In Brown v. Peyton, 435 F.2d 1352 (4th Cir. 1970), cert. denied, 406 U.S. 931, 92 S. Ct. 1785, 32 L. Ed. 2d 133 (1972), a state prisoner raised the issue whether the trial court's participation in plea bargaining negotiations vitiated the voluntariness of a subsequent guilty plea. The court adhered to its earlier view that properly conducted plea bargaining served a useful purpose for society, the prisoner, and the quality of justice in those cases which must be tried. The court expressly refused to hold that a judge's participation in the plea discussion in itself rendered the plea involuntary, stating as its reason that the American Bar Association Standards Relating to Pleas of Guilty prescribed a proper rule of practice, but did not state a constitutional limitation. Id. at 1357.2
This court has not faced the exact question raised in Brown, supra, but it has given direct, serious consideration to major sections of the ABA Standards Relating to Pleas of Guilty, and to the Function of the Trial Judge, including § 4.1(a).3 In Moody v. United States, 497 F.2d 359 (7th Cir. 1974), the court recognized that Santobello v. New York, 404 U.S. 257, 260--261, 92 S. Ct. 495, 30 L. Ed. 2d 427 (1971), has characterized 'plea bargaining' as an essential component of the administration of justice which, when properly administered, is to be encouraged. The Moody decision explicitly focused discussion on the ABA Standards, but it does not suggest that they necessarily embody direct constitutional requirements. Indeed, an analysis of the language of Moody, which was circulated among all judges in regular active service, 497 F.2d 359, 365 n.7, clearly demonstrates that this court relied on its supervisory power, not constitutional grounds, in requiring federal trial courts to undertake thereafter an expanded Rule 11 inquiry.
Unlike our relationship with the federal district courts within this circuit, we have no supervisory power over the Cook County court. Moreover, the Illinois Supreme Court apparently views the ABA Standards pertaining to judicial participation in plea bargaining as stating a proper rule of practice but not as stating a constitutional limitation. This view is perfectly consistent not only with Brown and Moody, supra, but also with Santobello, supra. Unless the Fourteenth Amendment prohibits judicial participation in plea negotiations, this court should not interfere with state efforts to incorporate properly administered 'plea bargaining' as one component, arguably an essential one, in its administration of criminal justice.
Subsequent to the murder conviction in the present case, the Illinois Supreme Court adopted a new rule regarding guilty pleas. Ill.Rev.Stat. ch. 110A, para. 402 (Supreme Court Rule 402). The Illinois Court followed the ABA Standards in large measure, but it did make some important modifications. Subparagraph (d) (1)4 is particularly relevant to the present case. Although the ABA Standards expressly state that '(t)he trial judge should not participate in plea discussions,' American Bar Association Project on Standards for Criminal Justice, Standards Relating to Pleas of Guilty § 3.3, at 71--72 (1968) (emphasis supplied); the state court of last resort modified the language by substituting the word 'shall' for 'should,' and by replacing the word 'participate' with 'initiate.' Note 4 supra. In appellant's previous state court appeal from the denial of post-conviction relief, the intermediate appellate court interpreted the variation from the language of the ABA Standards as reflecting the view that the Illinois Supreme Court would not hold all judicial participation in plea bargaining unconstitutional or even improper. People v. Robinson, 17 Ill.App.3d 310, 308 N.E.2d 88, 91 (1974). We concur with that analysis.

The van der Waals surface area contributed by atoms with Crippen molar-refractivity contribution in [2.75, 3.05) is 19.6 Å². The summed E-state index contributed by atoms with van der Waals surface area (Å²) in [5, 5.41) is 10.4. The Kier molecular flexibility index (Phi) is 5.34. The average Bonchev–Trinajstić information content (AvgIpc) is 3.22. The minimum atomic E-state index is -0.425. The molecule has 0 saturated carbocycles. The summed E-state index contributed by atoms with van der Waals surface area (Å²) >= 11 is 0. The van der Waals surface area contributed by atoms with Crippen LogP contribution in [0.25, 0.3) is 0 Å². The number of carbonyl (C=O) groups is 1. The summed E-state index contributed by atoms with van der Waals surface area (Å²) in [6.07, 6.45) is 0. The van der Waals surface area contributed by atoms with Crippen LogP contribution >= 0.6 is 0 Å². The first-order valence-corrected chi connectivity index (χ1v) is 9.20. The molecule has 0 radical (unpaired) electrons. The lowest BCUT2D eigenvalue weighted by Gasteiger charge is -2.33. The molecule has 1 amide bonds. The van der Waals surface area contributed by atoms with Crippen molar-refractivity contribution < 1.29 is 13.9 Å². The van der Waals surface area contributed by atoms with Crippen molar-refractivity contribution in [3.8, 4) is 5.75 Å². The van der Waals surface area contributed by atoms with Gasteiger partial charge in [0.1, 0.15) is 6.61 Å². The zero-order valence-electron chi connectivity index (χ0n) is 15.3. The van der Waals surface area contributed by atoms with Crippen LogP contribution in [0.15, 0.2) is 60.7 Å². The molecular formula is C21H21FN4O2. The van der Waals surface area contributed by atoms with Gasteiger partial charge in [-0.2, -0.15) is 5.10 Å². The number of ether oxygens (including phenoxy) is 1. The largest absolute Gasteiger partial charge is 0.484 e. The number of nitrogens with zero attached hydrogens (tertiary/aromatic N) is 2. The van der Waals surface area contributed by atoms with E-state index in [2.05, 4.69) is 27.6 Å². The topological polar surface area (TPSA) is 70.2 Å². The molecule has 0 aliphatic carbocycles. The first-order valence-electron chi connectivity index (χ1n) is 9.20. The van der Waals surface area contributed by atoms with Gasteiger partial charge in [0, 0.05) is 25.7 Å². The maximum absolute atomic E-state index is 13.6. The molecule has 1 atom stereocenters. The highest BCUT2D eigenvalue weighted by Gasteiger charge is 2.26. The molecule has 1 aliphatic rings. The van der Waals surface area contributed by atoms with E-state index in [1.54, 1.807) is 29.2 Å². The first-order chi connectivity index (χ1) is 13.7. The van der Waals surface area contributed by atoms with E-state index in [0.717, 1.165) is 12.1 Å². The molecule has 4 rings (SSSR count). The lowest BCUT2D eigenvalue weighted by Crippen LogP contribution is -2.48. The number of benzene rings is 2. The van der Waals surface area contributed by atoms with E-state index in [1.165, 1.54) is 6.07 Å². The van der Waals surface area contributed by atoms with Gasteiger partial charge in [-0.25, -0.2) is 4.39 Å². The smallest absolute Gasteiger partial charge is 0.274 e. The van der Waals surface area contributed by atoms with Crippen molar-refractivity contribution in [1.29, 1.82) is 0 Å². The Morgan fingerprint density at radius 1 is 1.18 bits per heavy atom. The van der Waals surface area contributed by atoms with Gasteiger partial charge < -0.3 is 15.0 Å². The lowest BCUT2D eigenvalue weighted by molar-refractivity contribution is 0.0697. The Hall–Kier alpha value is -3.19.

The real question in this case, then, is whether Robinson's change of plea was voluntary. It is well settled that a guilty plea, if induced by promises or threats which deprive it of the character of a voluntary act, is void, Machibroda v. United States, 368 U.S. 487, 493, 82 S. Ct. 510, 7 L. Ed. 2d 473 (1962). Although the defendant testified he believed that he had no effective choice to decide whether or not to plead guilty, 17 Ill.App.3d 310, 312, 308 N.E.2d 88, 90, this court cannot look into the subjective mental set of a defendant to see to what extent misconceptions played a part in his guilty plea. See Calabrese v. United States, 507 F.2d 259 (1st Cir. 1974).